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2016 Öhlins WorldSBK Forks Explained | Events

For 2016 the majority of the WorldSBK field will run on Öhlins suspension and for those who want the latest material the forks will be all-new RVP25s (Rod Valve Piston, in 25mm piston diameter).

The new forks – based on the 2015 Moto2 units used last year – still have 42mm inners like the 2015 WorldSBK offerings but this time the solid piston system has been replaced by an inline damping system, pressurised by a coil spring.

The latest bushing technology has been adopted but the main aspect of note is that they are lighter than the previous WorldSBK cost-capped versions, by over a kilogram per set.

The lightweight fork bottom has been achieved by using a weight optimised inner tube and a lightweight fork bottom. More rigidity is also claimed.

These characteristics were achieved by moving all the adjusters to the top of the forks, and splitting the jobs of rebound and compression damping between the legs. Rebound adjustment goes to the right fork top and compression damping is moved to the left fork top. This means that there is no requirement for external damping tubes or adjustment chambers at the base of the units, saving a lot of metal. There should be forks available in two levels of stiffness and two lengths.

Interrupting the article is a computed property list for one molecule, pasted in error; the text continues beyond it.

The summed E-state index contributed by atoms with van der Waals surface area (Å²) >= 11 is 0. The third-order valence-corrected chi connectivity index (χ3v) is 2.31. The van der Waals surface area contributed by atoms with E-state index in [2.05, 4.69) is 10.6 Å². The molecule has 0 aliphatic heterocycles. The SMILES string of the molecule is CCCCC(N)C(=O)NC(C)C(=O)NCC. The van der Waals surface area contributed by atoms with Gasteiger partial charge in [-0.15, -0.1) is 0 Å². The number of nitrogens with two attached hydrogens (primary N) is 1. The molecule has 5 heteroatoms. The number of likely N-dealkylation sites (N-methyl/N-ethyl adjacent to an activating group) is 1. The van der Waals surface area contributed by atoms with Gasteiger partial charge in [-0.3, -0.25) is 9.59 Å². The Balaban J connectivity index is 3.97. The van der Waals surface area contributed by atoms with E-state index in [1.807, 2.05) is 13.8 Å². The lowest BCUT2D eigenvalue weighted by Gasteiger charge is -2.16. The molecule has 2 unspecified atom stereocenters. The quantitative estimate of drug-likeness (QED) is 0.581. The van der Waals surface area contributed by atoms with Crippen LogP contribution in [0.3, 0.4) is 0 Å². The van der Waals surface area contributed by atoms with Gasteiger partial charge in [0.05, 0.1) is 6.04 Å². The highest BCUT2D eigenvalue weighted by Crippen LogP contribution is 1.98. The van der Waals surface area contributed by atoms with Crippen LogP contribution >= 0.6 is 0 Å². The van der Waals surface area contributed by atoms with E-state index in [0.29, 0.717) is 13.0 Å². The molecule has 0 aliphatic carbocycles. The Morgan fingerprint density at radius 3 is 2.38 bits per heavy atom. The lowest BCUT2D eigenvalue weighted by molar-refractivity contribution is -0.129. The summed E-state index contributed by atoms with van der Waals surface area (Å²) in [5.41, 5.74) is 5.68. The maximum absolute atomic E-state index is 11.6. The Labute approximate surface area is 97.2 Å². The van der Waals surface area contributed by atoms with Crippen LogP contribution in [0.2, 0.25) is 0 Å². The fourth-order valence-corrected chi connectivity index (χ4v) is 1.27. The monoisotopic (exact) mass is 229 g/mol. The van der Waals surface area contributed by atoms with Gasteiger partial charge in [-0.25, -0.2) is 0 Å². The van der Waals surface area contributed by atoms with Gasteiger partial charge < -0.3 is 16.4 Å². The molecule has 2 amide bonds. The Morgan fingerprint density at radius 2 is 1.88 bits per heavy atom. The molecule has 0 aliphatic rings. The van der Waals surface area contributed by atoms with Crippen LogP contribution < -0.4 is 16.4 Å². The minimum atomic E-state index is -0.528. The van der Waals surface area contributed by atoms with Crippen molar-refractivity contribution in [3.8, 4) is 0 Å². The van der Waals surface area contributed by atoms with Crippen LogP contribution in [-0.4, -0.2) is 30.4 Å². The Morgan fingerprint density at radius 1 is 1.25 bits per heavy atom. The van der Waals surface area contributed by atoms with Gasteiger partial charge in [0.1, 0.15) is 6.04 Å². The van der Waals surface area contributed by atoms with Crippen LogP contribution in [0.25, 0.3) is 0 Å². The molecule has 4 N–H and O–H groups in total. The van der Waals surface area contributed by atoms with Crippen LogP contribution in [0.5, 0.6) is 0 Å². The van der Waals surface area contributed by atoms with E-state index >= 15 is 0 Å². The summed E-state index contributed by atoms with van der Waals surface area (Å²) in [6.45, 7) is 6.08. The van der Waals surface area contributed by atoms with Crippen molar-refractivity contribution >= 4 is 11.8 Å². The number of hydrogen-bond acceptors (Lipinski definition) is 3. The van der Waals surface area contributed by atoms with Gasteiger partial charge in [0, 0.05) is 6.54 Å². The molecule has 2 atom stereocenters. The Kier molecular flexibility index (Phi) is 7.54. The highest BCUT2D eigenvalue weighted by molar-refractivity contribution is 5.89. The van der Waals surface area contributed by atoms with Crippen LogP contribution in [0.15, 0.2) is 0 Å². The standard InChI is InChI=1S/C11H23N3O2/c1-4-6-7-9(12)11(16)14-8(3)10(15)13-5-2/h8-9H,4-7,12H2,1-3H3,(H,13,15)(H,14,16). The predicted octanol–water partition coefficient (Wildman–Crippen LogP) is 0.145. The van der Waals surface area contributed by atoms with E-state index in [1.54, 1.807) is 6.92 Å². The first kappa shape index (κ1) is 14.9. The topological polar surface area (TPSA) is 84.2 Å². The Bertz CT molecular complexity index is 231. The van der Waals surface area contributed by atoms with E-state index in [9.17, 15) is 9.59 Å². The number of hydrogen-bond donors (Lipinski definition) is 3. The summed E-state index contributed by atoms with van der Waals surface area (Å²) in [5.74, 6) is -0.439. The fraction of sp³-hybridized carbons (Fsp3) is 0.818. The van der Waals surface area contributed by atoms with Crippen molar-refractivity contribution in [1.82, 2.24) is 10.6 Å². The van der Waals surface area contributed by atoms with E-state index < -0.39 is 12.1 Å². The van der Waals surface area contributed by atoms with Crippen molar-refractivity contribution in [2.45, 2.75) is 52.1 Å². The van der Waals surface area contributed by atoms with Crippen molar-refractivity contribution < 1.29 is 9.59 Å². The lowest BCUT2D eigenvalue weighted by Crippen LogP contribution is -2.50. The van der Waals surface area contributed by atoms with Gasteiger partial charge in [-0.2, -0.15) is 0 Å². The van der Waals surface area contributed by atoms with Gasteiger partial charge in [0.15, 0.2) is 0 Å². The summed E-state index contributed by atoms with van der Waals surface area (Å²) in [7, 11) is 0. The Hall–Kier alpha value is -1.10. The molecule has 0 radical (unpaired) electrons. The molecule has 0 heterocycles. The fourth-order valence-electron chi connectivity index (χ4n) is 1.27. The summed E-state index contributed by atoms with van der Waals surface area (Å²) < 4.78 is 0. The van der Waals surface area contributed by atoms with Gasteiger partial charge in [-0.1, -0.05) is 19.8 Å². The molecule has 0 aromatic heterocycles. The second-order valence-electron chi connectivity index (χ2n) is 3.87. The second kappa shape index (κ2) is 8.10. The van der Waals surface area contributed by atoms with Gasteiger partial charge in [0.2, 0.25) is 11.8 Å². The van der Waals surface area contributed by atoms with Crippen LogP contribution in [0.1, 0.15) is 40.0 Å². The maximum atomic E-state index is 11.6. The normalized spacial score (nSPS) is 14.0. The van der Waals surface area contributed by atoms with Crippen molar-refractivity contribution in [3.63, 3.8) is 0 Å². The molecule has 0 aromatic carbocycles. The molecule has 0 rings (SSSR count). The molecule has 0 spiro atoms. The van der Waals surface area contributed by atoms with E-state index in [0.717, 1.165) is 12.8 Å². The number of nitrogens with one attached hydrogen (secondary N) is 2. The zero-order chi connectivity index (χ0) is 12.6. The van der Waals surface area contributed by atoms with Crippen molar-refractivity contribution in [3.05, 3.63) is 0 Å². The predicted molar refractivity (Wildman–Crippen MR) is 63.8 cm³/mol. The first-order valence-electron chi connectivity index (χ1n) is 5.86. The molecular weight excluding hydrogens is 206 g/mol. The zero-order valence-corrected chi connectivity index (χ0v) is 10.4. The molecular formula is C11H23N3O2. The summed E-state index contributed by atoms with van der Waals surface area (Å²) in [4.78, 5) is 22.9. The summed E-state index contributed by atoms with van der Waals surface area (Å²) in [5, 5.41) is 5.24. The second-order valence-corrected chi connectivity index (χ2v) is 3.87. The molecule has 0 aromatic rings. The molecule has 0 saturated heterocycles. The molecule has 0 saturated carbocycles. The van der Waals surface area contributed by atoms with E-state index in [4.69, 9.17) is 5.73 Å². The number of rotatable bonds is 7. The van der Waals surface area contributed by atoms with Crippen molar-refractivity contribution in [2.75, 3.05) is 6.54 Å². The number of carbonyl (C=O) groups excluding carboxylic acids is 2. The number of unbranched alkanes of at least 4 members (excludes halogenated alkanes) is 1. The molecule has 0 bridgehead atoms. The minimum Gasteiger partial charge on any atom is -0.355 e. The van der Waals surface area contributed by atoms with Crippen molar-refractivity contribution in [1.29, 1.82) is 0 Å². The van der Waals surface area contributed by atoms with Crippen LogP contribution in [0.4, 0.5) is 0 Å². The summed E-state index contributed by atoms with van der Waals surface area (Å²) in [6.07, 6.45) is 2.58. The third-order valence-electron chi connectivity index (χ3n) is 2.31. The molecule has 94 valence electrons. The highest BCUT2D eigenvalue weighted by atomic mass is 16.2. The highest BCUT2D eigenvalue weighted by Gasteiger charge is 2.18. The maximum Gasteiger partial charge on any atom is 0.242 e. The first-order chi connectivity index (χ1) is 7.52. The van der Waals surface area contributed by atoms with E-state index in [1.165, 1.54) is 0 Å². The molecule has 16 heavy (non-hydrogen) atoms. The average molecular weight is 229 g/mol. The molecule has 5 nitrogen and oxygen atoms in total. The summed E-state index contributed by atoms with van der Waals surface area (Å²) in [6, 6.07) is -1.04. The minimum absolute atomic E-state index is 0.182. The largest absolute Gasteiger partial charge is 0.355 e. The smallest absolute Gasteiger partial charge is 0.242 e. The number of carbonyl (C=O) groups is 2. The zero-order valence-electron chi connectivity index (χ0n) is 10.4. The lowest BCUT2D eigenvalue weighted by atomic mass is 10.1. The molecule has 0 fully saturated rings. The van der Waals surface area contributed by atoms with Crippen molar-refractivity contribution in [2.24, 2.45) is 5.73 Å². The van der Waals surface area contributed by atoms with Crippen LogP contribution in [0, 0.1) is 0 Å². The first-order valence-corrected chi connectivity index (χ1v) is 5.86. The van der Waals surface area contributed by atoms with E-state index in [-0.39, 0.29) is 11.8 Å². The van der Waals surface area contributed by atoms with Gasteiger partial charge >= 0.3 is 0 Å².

Ducati Corse’s Ernesto Marinelli explained what his two-rider team was running at Jerez, as Chaz Davies and Davide Giugliano took to the tracks again after their recent test at Portimao.

“We have new front forks from Öhlins, with a new damping system, and one of the advantages is that they are much lighter – a bit more than one kilo for the pair – that is pretty good,” Marinelli said.

“We have put them on with the new damping system and it gives us the same feedback as the old fork. Plus now we have a whole new margin of development. The exhaust of course is also louder for 2016 and for now we have an intermediate solution that we basically use only one muffler on the left and only the little one on the right.

“Of course we can save a bit of weight on that and the performance side is quite equivalent. Every time you can make the bike light then you can play with the weight to be placed where it is more efficient.”

Electronics was another main area of work for 2016. “We also have a lot of work on the electronics, the strategies for anti-spin, idle control – always a bit of work to do there.”

Tickets to the Oz round of WorldSBK are on sale via www.ticketek.com.au or www.worldsbk.com.au